The Quaker Campus

A day in the life: A deeper look at Campus Safety

The Quaker Campus

Alexandria Valenzuela

“Would you like some tea? Maybe some water?” asks Campus Safety Office Manager Jessica Aparicio, her eyes bright as she holds up a jar of peppermint tea.

“This is my favorite,” she says, before putting the jar of tea bags down and tidying up some papers on her desk. Behind her hangs a corkboard decorated with cards, a calendar and LA Dodgers paraphernalia. She looks up, unsmiling but the corners of her mouth are slightly upturned. Aparicio has Guillain Barre Syndrome, which has caused the lower half of her face to be paralyzed; she cannot smile.

As the Office Manager, Jessica Aparicio handles the clerical paperwork, manages the event calendar and orders supplies when needed. Aparicio ensures rooms are open and closed on time and is in charge of incoming freshmen IDs. Aparicio also discusses court appeals with students who have received citations.

“Every other Wednesday is court, so students, faculty, staff [and] visitors [who] have received a citation will come and discuss the appeal with me, since I’m not an officer,” says Aparicio. “I’m the neutral person.” Aparicio turns in her chair and grabs a citation from a file organizer. She holds up the pink and yellow paper. “This is what it looks like,” she says while turning the paper with scrawled handwriting.

In the dispatch area just beyond Aparicio’s office, voices crackle through radio static as officers make their way in through the waiting room to the kitchen and dispatch areas. “Most of the violations are [when] students tend to park on a visitor’s space,” Aparicio says. “We do a lot of campus tours and when parents come those spaces are unavailable.” Aparicio puts the citation back in its basket before brushing her hair behind her ear.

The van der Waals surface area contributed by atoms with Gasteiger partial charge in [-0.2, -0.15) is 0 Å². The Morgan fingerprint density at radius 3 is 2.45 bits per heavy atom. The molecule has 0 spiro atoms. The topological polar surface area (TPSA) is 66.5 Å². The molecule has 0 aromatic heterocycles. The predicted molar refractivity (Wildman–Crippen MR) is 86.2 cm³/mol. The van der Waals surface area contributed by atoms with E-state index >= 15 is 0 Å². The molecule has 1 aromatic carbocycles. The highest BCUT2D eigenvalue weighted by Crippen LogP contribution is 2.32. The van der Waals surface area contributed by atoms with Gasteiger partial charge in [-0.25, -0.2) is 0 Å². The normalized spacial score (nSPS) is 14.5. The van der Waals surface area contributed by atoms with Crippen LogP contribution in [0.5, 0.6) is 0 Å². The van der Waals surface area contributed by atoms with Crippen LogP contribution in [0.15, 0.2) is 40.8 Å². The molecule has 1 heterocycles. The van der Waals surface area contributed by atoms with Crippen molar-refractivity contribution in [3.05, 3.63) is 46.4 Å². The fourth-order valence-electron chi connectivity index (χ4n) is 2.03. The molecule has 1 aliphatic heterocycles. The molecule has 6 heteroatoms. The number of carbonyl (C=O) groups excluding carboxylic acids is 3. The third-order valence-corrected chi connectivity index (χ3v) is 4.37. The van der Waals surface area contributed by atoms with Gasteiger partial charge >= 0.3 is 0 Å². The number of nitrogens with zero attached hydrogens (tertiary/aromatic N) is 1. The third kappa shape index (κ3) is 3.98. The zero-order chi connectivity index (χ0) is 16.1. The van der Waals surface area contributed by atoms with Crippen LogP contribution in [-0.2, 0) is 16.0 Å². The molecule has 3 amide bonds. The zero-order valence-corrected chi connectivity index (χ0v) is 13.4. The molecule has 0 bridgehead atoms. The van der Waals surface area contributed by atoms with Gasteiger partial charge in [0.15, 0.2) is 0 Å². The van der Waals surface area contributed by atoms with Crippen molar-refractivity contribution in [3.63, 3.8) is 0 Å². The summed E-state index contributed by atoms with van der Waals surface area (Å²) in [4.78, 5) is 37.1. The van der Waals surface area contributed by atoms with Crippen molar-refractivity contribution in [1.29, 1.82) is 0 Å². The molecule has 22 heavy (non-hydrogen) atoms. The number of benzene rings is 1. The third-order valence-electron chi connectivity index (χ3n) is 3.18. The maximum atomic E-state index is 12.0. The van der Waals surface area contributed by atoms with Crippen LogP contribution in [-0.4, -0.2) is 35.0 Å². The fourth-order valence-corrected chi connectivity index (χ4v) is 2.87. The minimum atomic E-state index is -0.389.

“Some of them will call and say ‘can I get a grace period,’ you know, ‘I couldn’t find [a parking space].’ Aparicio says. “Especially commuters, ‘I didn’t find a parking space but can I leave it here for about an hour and then I’ll move it right away’ and usually dispatch will say ‘yeah, go ahead and leave it there.’ They’ll notify the officers, you know, ‘a student with this license plate and parking decal number has been authorized to leave it there for an hour’. Once class is over they’ll move it. We try to work with the students as much as possible.”

“[For] streets we don’t really do parking citations, its usually Whittier PD. They tend to look for violations where students are parked in a red or handicap zone. That’s not just a school violation but that’s a state law.” Aparicio mentions her son is learning how to drive. “Sometimes they do have a handicap permit, and just forgot to put their handicap placard on, so they’ll come in,” she says. “I usually tell students after their first violation, when in doubt [or] if you’re not sure, call. Dispatch is here 24/7.”

“For the most part, I’ll always try to accommodate the students, [because] I know you guys have class and work and some students have 2 to 3 jobs, so I try to accommodate as much as I possibly can,” Aparicio says softly. “I try to remember what it was like to be a student.”